When somebody dies the process of tying up their affairs sometimes includes applying for ‘Probate’. This process involves valuing their assets and liabilities (such as loans repayable for example) and investigating if inheritance tax will be payable.
Probate is not always necessary, for example if all the assets are joint assets passing to the spouse or if the estate is very small.
Where probate is required the executor(s) or their advisor must lodge the above information with HM Revenue & Customs or the Probate Registry as appropriate in the circumstances and settle any inheritance tax due.
Provided everything is in order a ‘Grant of Probate’ will be issued.
When Probate is granted…
The Grant of Probate authorises the executors to deal with the deceased’s assets. This includes:
- Calculating and paying any taxes due, including income tax and capital gains tax.
- Paying any debts, such as loans or funeral expenses.
- Collecting any monies due to the deceased.
- Safely banking and accounting for any cash.
- Cashing any investments/or transferring them to beneficiaries (as appropriate).
- Selling the property/transferring the property.
- Arranging for legacies to be paid to beneficiaries named in the Will.
These activities vary widely, depending on the size of the estate, the number of beneficiaries and the complexity of the circumstances.
For example, if everything is passing to the deceased’s husband or wife there will be fewer issues and most assets, such as the home, may simply be transferred.
If various people are inheriting, then it is likely that assets such as property will need to be sold – or if the deceased had complex debts or business affairs, the process can be more drawn out.
When all debts and legacies have been paid and the tax position as been finalised the remainder of the estate, the ‘residue’, can be distributed to the ‘residuary beneficiaries’.
This marks the end of the process.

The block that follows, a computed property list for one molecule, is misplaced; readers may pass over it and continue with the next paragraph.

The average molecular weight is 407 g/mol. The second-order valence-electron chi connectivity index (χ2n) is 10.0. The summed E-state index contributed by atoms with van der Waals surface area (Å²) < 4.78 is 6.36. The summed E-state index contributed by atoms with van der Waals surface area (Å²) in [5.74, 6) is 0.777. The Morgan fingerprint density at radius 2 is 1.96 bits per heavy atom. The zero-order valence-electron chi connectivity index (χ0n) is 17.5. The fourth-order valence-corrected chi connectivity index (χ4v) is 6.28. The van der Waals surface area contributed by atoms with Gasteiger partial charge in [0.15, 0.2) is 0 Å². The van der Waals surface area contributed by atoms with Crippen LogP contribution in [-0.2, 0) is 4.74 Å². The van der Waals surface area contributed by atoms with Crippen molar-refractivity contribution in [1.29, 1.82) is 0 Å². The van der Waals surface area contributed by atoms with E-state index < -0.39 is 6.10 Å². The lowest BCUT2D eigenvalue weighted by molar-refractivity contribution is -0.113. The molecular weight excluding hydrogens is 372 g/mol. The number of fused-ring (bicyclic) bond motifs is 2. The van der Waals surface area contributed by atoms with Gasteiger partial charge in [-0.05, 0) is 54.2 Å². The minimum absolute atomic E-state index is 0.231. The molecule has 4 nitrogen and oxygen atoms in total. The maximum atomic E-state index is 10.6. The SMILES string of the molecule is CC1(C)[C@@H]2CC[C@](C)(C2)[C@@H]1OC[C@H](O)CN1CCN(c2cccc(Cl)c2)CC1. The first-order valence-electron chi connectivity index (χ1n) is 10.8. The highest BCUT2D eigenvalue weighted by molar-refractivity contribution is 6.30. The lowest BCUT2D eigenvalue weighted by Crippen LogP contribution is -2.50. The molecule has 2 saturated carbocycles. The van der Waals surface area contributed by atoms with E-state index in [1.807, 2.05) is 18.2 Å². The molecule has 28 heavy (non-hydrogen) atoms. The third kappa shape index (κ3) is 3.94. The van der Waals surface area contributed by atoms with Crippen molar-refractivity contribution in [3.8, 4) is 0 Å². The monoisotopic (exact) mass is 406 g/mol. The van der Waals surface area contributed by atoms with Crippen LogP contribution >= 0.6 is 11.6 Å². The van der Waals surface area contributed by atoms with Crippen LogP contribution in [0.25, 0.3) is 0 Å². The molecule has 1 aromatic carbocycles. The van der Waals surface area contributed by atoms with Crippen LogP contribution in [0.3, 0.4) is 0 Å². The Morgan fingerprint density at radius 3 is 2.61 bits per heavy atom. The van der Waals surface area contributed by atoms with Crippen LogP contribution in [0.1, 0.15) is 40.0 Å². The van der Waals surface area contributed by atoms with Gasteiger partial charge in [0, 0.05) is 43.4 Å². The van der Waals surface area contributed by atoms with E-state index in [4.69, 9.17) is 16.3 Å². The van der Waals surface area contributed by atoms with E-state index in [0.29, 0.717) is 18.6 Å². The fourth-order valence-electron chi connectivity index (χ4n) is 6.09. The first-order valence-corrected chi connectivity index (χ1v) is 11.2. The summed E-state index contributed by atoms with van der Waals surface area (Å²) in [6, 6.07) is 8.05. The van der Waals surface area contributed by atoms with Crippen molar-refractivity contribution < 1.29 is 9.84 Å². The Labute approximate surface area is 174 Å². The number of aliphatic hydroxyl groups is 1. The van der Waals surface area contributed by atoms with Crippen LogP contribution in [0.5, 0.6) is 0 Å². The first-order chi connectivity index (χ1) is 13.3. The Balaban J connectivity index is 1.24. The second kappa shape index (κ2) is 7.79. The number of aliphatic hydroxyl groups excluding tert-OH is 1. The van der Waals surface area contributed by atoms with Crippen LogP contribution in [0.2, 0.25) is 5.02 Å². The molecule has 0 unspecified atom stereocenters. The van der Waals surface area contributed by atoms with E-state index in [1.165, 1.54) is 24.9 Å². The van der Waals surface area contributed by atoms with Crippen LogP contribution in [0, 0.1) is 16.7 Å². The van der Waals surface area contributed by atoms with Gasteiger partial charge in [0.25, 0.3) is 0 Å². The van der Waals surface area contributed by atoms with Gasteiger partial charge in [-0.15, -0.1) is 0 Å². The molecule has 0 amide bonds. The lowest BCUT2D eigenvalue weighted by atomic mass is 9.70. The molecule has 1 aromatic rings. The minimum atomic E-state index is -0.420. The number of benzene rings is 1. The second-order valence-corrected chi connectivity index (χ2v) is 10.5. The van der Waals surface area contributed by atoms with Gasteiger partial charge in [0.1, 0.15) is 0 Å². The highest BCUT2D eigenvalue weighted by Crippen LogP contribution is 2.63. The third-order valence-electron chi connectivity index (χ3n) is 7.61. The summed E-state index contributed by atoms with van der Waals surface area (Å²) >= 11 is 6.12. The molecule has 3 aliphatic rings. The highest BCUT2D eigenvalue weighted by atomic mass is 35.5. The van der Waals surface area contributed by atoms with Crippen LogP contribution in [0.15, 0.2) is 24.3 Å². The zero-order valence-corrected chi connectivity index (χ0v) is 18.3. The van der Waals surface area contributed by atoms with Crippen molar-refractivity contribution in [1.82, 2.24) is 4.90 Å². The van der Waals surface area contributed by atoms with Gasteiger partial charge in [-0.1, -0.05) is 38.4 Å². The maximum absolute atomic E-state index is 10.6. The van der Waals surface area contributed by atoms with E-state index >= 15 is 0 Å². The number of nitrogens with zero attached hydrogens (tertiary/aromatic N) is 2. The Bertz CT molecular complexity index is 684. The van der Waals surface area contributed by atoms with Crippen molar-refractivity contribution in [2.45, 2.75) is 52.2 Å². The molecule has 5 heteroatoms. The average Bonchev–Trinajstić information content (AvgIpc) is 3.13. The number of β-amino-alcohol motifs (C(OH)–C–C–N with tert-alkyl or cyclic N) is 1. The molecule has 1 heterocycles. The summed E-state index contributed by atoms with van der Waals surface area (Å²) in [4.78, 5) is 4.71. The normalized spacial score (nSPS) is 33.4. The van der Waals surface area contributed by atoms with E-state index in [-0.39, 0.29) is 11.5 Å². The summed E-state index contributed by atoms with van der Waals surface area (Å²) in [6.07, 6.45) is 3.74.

If you are named as an Executor…
You, with any co-executors, have a responsibility to protect the estate and act in its best interests.
This includes securing and insuring the property and all assets, realising the best price for assets, paying all taxes due, collecting any debts due to the deceased and completing forms.
Most executors choose to appoint a solicitor to advise and assist with probate, as there is often a lot to do, including form-filling and dealing with banks etc.
- Will drafting
- Review of existing Wills
- Advice re provision for children, second families, spouses and civil partners, unmarried partners and other family members
- Advice re charitable gifts
- Advice re foreign and business assets
- Advice re Will trusts
- Inheritance Tax advice
- Advice re Trust creation and ongoing management
- Preparation of trust deeds and other trust documentation
- Declarations of Trust
- Termination of trusts
Probate and Administration of Estates
- Advice re the terms of the Will or intestacy rules where there is no Will
- Obtaining values for the various assets and liabilities in the estate, notifying the various institutions and obtaining all necessary estate information
- Obtaining a grant of probate or letters of administration as appropriate
- Dealing with and advice re Inheritance Tax, Capital Gains Tax and Income Tax, liaising with HMRC
- Notifying and liaising with the beneficiaries of the estate
- Preparing a deed of variation or a deed of disclaimer in relation to the estate
- Selling or transferring the various assets due to the beneficiaries
- Dealing with foreign assets and Wills
- Advice re estate disputes and claims against an estate